The news recently has been flooded by reports about the Ebola virus and how a second health care worker has tested positive for the disease. According to a Tallahassee news report, this hospital worker was diagnosed with the Ebola infection after being part of a team of dozens of health care professionals and support staffers who took care of Thomas Eric Duncan, the Liberian national who was the first person to be diagnosed with Ebola in the United States.
There is serious concern about Ebola virus disease (EVD or Ebola, and formerly called Ebola hemorrhagic fever) because it is such a deadly and contagious virus. Individuals who become infected by the virus become sick with sudden fever, fatigue, muscle pain, headache, and sore throat. These initial symptoms are followed by vomiting, diarrhea, rash, impaired kidney and liver function, and in some cases internal and external bleeding (such as oozing from the gums and blood in the stool).
The virus is spread from one human to another by direct contact with the blood, secretions, organs, or other bodily fluids of infected people, and by contact with surfaces or materials (such as bedding or clothing) that are contaminated with these fluids. An individual can become infected if the virus enters the person’s body through broken skin or through the mucous membranes (nose, mouth, eyes). However, medical experts still have not determined how either of the health care workers became exposed to the Ebola virus, according to Dr. David Lakey, the Commissioner of the Texas Department of State Health Services.
Because the Ebola virus is so dangerous, infectious disease experts are concerned that more people who had contact with Duncan will come down with the disease. They continue to actively monitor 76 workers at Texas Health Presbyterian who may have been exposed to Ebola while treating Duncan, according to reports. They also continue to monitor an additional 48 people who may have been exposed to Ebola through contact with Duncan prior to his hospitalization.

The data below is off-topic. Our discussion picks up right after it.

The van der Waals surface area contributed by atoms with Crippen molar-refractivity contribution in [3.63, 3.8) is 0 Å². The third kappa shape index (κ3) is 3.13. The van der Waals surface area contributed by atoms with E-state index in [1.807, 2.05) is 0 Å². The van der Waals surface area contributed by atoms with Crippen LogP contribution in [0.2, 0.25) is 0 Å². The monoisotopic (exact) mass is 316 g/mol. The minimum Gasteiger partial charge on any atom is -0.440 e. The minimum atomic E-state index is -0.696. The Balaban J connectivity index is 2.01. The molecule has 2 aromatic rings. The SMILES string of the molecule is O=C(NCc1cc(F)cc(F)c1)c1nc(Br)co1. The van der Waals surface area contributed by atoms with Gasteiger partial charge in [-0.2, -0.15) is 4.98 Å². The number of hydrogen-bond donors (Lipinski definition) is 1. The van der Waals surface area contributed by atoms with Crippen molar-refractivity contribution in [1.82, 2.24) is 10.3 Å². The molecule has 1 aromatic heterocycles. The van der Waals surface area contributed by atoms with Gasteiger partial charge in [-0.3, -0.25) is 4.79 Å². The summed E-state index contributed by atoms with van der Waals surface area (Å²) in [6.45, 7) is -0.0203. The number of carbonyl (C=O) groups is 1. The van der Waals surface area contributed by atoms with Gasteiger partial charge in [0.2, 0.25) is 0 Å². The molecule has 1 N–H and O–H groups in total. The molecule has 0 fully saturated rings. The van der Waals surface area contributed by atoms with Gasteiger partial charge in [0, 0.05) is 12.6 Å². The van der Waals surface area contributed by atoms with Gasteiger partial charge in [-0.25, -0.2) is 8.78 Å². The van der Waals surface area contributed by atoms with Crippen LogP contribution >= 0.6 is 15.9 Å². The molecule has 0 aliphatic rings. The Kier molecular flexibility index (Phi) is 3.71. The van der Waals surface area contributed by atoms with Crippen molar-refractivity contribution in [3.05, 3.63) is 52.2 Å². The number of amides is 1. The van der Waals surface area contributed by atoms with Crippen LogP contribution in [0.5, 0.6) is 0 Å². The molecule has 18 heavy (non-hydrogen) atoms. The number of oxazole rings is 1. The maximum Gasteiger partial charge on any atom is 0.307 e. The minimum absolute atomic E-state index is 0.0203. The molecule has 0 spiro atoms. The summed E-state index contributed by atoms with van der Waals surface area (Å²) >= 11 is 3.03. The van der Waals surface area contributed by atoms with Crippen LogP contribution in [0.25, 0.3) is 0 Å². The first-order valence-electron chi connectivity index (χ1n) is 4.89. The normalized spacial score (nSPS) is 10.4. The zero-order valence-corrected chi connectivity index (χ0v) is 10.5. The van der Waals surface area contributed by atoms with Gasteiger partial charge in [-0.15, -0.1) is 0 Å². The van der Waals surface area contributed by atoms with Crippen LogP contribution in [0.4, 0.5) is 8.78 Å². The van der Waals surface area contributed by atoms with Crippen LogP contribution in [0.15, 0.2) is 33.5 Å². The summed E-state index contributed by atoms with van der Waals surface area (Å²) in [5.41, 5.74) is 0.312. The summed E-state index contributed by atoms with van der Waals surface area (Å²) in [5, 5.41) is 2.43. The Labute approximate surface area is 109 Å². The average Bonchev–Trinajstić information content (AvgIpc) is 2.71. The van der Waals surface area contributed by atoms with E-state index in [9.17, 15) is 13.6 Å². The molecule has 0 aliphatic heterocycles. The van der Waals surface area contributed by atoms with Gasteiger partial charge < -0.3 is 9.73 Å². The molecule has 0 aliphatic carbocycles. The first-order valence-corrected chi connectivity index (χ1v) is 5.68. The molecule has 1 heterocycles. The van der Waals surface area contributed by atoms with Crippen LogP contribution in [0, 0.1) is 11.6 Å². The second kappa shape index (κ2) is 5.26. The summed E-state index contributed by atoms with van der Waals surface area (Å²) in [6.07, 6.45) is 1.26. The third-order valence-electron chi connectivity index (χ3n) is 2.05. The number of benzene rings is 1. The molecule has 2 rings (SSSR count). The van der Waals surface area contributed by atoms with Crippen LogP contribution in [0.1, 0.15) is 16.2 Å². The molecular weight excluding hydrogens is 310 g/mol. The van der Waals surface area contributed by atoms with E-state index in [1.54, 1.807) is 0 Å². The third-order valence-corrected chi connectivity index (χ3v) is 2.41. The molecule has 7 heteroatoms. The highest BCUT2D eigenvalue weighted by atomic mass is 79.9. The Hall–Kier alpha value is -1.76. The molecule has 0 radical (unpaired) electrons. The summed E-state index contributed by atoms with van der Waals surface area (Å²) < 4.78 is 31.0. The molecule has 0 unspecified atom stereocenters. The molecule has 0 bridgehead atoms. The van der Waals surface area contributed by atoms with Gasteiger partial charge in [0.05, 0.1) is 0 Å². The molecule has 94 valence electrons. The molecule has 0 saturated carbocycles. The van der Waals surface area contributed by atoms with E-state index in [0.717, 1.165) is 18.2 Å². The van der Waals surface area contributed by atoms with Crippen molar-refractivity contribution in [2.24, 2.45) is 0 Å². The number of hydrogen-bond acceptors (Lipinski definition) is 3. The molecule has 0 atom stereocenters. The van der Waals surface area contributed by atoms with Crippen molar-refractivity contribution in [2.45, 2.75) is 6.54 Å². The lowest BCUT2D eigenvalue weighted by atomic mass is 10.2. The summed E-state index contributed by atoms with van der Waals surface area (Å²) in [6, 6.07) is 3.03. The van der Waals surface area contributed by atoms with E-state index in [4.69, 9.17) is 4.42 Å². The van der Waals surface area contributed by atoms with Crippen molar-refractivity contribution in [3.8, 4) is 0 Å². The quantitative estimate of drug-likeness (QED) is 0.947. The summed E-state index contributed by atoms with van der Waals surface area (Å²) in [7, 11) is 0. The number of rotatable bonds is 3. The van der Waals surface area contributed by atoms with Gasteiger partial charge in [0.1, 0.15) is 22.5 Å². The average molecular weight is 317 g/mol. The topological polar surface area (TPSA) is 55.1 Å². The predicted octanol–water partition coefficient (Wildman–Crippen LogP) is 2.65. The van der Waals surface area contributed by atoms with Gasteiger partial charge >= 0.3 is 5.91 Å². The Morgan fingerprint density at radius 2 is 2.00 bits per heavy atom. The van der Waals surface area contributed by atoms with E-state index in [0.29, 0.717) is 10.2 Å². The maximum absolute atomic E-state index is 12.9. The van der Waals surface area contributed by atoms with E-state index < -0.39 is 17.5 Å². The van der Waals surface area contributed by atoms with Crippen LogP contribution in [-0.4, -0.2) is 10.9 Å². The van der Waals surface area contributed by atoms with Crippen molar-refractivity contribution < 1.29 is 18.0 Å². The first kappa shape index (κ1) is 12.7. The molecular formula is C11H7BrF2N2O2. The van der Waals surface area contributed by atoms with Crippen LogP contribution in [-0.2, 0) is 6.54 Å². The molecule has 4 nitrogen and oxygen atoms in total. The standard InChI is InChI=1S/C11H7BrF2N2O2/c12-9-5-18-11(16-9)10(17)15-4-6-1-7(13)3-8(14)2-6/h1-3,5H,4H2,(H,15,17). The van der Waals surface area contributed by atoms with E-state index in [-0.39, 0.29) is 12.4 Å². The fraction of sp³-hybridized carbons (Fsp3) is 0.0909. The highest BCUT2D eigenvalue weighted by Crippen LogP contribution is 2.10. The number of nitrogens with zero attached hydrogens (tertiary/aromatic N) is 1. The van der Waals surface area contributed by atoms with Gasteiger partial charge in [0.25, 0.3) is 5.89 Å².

Hospital-Acquired Or Healthcare Associated Illnesses And Infections
Although the current focus is on hospital workers catching the Ebola disease from a patient, sadly, hospital-acquired infections are not a new occurrence and they occur with surprising frequency in U.S. hospitals.
While most people go to the hospital to get better, for 1 in 25 people, a hospital stay can mean that they actually get sick from a bacteria or virus they catch while at the hospital, or other health care setting, such as ambulatory surgical centers, end-stage renal disease facilities, and long-term care facilities.
A patient can get a healthcare-associated illness from a variety of sources. Some common reasons include:
– improper sterilization and disinfection practices;
– reuse of syringes and needles;
– use of single-use medication vials for multiple patients;
– contaminated air conditioning systems;
– disproportionate nurse-to-patient ratio;
– physical layout of the healthcare facility (such as beds too close together); and
– failure to follow infectious disease protocols.
In 2011, there were an estimated 772,000 healthcare-associated infections in the United States. The most common infections resulted from:
– Gastrointestinal illness;
– Urinary tract infections;
– Primary bloodstream infections;
– Surgical site infections from any inpatient surgery; and
– Other types of infections.
These healthcare-associated infections result in about 75,000 of these patients dying during their hospitalizations each year. Individuals who survive these infections often have to stay in the hospital for significantly more days and have substantially higher hospital costs related to their infection treatments. For example, one study found that hospital-acquired infections increase ICU length of stay by 4.3 to 15.6 days and lead to a more than 20-percent increase in the patient’s cost of care.
Tallahassee Legal Help For Hospital-Acquired Infections
Hospitals and healthcare facilities have a professional duty to provide their patient and guests with a clean, safe, and sanitary environment to avoid transmission of infections and communicable diseases. They also must have active and affirmative programs for the prevention, control, and investigation of infections and communicable diseases. If a healthcare provider fails to provide appropriate care or is otherwise negligent, they can be held responsible for the illnesses and injuries that result.
If healthcare providers or medical staff have made your medical condition worse, or if you suffered additional physical or emotional pain due to an infection or other post-medical treatment complication, contact the Tallahassee medical malpractice attorneys at Fasig & Brooks today at (850) 222-3232 for a consultation to discuss your rights to compensation.